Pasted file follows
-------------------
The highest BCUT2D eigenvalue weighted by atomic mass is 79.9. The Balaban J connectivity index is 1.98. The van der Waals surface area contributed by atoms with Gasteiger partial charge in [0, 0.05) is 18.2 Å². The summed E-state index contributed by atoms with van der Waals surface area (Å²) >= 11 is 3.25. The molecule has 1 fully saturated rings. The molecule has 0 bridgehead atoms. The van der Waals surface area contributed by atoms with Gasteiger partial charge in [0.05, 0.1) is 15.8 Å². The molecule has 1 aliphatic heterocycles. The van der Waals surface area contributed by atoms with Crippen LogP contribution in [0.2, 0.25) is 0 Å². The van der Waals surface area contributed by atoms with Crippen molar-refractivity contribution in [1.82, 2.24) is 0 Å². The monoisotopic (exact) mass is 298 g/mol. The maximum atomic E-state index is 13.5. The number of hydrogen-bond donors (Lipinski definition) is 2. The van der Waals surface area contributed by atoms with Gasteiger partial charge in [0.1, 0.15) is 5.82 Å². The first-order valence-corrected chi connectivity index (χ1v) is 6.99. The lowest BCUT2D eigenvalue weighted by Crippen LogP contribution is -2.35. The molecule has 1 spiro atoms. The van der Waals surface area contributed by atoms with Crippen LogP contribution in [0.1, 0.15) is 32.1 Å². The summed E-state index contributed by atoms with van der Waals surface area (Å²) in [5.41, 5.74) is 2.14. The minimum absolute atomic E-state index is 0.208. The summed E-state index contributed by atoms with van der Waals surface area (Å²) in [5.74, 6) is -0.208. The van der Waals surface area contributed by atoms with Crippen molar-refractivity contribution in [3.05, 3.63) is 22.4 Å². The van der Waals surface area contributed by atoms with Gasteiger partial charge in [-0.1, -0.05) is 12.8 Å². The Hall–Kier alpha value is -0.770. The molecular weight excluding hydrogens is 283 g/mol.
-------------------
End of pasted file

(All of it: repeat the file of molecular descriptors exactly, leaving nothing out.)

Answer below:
The highest BCUT2D eigenvalue weighted by atomic mass is 79.9. The Balaban J connectivity index is 1.98. The van der Waals surface area contributed by atoms with Gasteiger partial charge in [0, 0.05) is 18.2 Å². The summed E-state index contributed by atoms with van der Waals surface area (Å²) >= 11 is 3.25. The molecule has 1 fully saturated rings. The molecule has 0 bridgehead atoms. The van der Waals surface area contributed by atoms with Gasteiger partial charge in [0.05, 0.1) is 15.8 Å². The molecule has 1 aliphatic heterocycles. The van der Waals surface area contributed by atoms with Crippen LogP contribution in [0.2, 0.25) is 0 Å². The van der Waals surface area contributed by atoms with Crippen molar-refractivity contribution in [1.82, 2.24) is 0 Å². The monoisotopic (exact) mass is 298 g/mol. The maximum atomic E-state index is 13.5. The number of hydrogen-bond donors (Lipinski definition) is 2. The van der Waals surface area contributed by atoms with Gasteiger partial charge in [0.1, 0.15) is 5.82 Å². The first-order valence-corrected chi connectivity index (χ1v) is 6.99. The lowest BCUT2D eigenvalue weighted by Crippen LogP contribution is -2.35. The molecule has 1 spiro atoms. The van der Waals surface area contributed by atoms with Crippen LogP contribution in [0.1, 0.15) is 32.1 Å². The summed E-state index contributed by atoms with van der Waals surface area (Å²) in [5.41, 5.74) is 2.14. The minimum absolute atomic E-state index is 0.208. The summed E-state index contributed by atoms with van der Waals surface area (Å²) in [5.74, 6) is -0.208. The van der Waals surface area contributed by atoms with Crippen molar-refractivity contribution in [3.05, 3.63) is 22.4 Å². The van der Waals surface area contributed by atoms with Gasteiger partial charge in [-0.1, -0.05) is 12.8 Å². The Hall–Kier alpha value is -0.770. The molecular weight excluding hydrogens is 283 g/mol.